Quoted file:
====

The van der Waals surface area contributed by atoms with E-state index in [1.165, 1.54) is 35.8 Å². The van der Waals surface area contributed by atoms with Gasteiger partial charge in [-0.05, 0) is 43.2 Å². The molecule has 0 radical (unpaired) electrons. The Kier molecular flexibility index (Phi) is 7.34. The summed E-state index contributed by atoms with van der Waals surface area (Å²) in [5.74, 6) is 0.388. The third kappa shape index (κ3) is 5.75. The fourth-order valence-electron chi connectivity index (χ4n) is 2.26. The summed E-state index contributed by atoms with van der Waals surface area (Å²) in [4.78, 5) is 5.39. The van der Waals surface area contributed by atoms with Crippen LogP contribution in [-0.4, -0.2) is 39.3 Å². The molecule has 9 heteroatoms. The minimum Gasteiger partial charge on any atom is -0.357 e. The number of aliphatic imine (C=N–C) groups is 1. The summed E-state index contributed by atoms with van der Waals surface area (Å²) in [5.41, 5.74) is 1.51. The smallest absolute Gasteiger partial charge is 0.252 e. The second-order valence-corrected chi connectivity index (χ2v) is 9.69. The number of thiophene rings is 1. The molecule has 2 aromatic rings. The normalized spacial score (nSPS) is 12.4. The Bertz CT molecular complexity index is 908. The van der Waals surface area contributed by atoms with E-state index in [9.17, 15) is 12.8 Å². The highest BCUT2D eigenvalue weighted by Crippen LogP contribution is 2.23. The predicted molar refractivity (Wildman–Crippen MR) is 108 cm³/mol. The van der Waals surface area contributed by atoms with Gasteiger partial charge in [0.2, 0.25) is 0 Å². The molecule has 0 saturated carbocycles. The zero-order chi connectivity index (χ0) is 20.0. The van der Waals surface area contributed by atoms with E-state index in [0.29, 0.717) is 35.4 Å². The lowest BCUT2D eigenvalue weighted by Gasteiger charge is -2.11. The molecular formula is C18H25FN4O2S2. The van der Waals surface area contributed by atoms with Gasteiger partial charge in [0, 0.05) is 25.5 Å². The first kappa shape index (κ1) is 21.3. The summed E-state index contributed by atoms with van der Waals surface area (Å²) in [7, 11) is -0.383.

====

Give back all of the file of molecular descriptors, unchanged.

The van der Waals surface area contributed by atoms with E-state index in [1.165, 1.54) is 35.8 Å². The van der Waals surface area contributed by atoms with Gasteiger partial charge in [-0.05, 0) is 43.2 Å². The molecule has 0 radical (unpaired) electrons. The Kier molecular flexibility index (Phi) is 7.34. The summed E-state index contributed by atoms with van der Waals surface area (Å²) in [5.74, 6) is 0.388. The third kappa shape index (κ3) is 5.75. The fourth-order valence-electron chi connectivity index (χ4n) is 2.26. The summed E-state index contributed by atoms with van der Waals surface area (Å²) in [4.78, 5) is 5.39. The van der Waals surface area contributed by atoms with Crippen LogP contribution in [-0.4, -0.2) is 39.3 Å². The molecule has 9 heteroatoms. The minimum Gasteiger partial charge on any atom is -0.357 e. The number of aliphatic imine (C=N–C) groups is 1. The summed E-state index contributed by atoms with van der Waals surface area (Å²) in [5.41, 5.74) is 1.51. The smallest absolute Gasteiger partial charge is 0.252 e. The second-order valence-corrected chi connectivity index (χ2v) is 9.69. The number of thiophene rings is 1. The molecule has 2 aromatic rings. The normalized spacial score (nSPS) is 12.4. The Bertz CT molecular complexity index is 908. The van der Waals surface area contributed by atoms with E-state index in [9.17, 15) is 12.8 Å². The highest BCUT2D eigenvalue weighted by Crippen LogP contribution is 2.23. The predicted molar refractivity (Wildman–Crippen MR) is 108 cm³/mol. The van der Waals surface area contributed by atoms with Gasteiger partial charge in [0.2, 0.25) is 0 Å². The molecule has 0 saturated carbocycles. The zero-order chi connectivity index (χ0) is 20.0. The van der Waals surface area contributed by atoms with E-state index in [0.29, 0.717) is 35.4 Å². The lowest BCUT2D eigenvalue weighted by Gasteiger charge is -2.11. The molecular formula is C18H25FN4O2S2. The van der Waals surface area contributed by atoms with Gasteiger partial charge in [0, 0.05) is 25.5 Å². The first kappa shape index (κ1) is 21.3. The summed E-state index contributed by atoms with van der Waals surface area (Å²) in [7, 11) is -0.383.